Tuesday, July 18, 2006


The Israel-Lebanon War

What is the proper, appropriate response of a nation to violent attacks by "radical extremists"? We have seen one model illustrated in the response of the British government to last year's attacks on London's public transportation system, in which 52 people were killed and 700 injured. The British rightly understood the attacks as terrorist acts, but responded in a measured manner, dealing both with the investigation of the terrible crime and the need for enhanced security in its wake. But, pointedly, the British military attacked no sovereign nation in reprisal.

Similarly, when seven blasts rocked suburban trains in Mumbai this summer, India refrained from a knee-jerk confrontation with Pakistan over the violence (as opposed to the war that nearly erupted when India sent troops to the Pakistani border following the 2001 attack on India's parliament building). This time, again pointedly, India refused to allow the acts of terror to provoke it into a war footing.

We have also, of course, seen an altogether different model of response, perhaps most clearly exemplified by the U.S. invasion of two countries -- one of which was arguably an actual source of the terror -- following the horrors of Sept. 11, 2001.

It has obviously been in the latter spirit that Israel responded to terror attacks in the past fortnight. Provoked by the Hamas kidnapping of an Israeli soldier, Israel not only invaded the northern Gaza Strip but also destroyed a significant portion of Gaza's infrastructure, including airstrikes against Gaza's power grid. Likewise, days later, when the Syrian-backed terror group Hezbollah seized the opportunity to raid northern Israel and capture two Israeli soldiers, Israel responded with a massive attack on Lebanon's civilian structures, from the Beirut airport to a dairy factory, civilian buses, bridges, power stations, and medical facilities, according to reports. Hezbollah, for its part, responded with rocket fire into northern Israel. And the result, not surprisingly, has been the death of many civilians.

Israel's rush to war in response to acts of terror raises many questions. The most important, perhaps, revolves around the issue of legitimate self defense vs. collective punishment. Israel is indeed surrounded by sworn enemies, including many who are demonstrably willing to violently destroy Israel. But does the real need for security justify the massively disproportionate response to an act of terror? Is the collective punishment of an entire population morally and ethically justified?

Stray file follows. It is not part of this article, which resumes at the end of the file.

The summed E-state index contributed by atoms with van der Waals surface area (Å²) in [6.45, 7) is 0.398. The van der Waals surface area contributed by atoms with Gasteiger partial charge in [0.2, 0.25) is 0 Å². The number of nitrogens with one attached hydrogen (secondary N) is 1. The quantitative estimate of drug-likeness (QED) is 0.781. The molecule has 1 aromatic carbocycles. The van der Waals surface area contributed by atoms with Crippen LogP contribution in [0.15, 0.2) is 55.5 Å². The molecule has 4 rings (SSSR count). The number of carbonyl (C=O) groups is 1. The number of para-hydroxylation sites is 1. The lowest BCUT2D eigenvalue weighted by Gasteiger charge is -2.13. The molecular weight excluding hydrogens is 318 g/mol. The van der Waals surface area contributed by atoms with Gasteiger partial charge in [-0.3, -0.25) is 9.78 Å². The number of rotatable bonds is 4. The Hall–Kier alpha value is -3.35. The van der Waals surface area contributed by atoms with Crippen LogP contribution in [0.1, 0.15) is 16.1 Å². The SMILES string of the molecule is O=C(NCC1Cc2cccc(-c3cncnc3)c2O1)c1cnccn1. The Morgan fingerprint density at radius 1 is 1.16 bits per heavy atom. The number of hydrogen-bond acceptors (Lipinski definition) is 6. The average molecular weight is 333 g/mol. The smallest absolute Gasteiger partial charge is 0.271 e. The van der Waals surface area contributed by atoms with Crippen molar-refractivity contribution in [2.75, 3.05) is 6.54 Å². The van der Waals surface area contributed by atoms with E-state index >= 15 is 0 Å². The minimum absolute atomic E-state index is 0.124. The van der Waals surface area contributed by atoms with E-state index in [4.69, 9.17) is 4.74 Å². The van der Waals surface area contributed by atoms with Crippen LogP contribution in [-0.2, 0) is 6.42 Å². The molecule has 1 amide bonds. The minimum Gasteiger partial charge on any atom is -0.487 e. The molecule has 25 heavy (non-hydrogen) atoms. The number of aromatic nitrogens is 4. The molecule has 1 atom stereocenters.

Even apart from the ethical questions raised by Israel's massive retaliation, there are significant issues of efficacy: Does it work? Is Israel made more secure by its militaristic approach? Israel has destroyed 42 bridges in Lebanon this week, along with 38 roads, communications equipment, factories, runways and fuel depots at the Beirut airport, and the main ports of Beirut and Tripoli. Does the destruction of much of Lebanon's civilian infrastructure, so painstakingly rebuilt after years of civil war and occupation by both Israeli and Syrian forces, bode well for future peace between the neighboring states? In sum, will the Israeli attacks bring long-term security for Israel, or will they ensure that the next generation of Lebanese (and the next generation of Palestinians) grow up with a undying hatred in their hearts?

U.S. media coverage of this new Middle East war paints a picture of a tit-for-tat equivalency between the two sides: Hezbollah explodes a bomb in Israel, Israel responds in kind. That coverage is misleading at best. The violence of Hezbollah (and Hamas) is to be unequivocally condemned and opposed, but the two terrorist groups have nowhere near the military capability of Israel, which wields one of the most powerful military forces in the world (with the aid, of course, of more than $3 billion per year from the United States). The death toll in Lebanon in the first six days of the war has been almost tenfold that in Israel (according to the Guardian, 210 people, most of them civilians, have died in Lebanon and 29 in Israel since Israel began its attacks).

One of the most difficult aspects of trying to be a peacemaker in the Middle East context is the "separation wall" of understanding between the two peoples. The very definition of what is happening is understood in vastly different ways by the two sides. Supporters of Israel see the country attacked by its sworn enemies, and see in its response a necessary and justified act of national self-defense. Others see the region's most powerful military force illegally occupying their homeland and engaging in massive, disproportionate attacks on innocent civilians.

As Christians committed to the cause of peace, our role is not to "take sides" in the struggle, in the traditional sense, but rather to constantly stand for the "side" of a just peace. We can ignore neither the horror of suicide bombings against Israeli civilians nor the Israeli occupation of Palestinian territories. We must have the vision and courage to stand against the acts of violence by terrorist organizations, as well as the massive state violence by the region's military superpower, while avoiding the trap of positing a false "equivalency" between actions that are not at all equivalent.

And we cannot allow ourselves to be paralyzed by the political, strategic, and moral complexity of the situation to stand back and do nothing. The well-being of millions of people in the region -- and, frankly, peace throughout the world -- requires that people of faith and conscience be actively and conscientiously engaged, for "all it takes for evil to triumph is for good people to do nothing."

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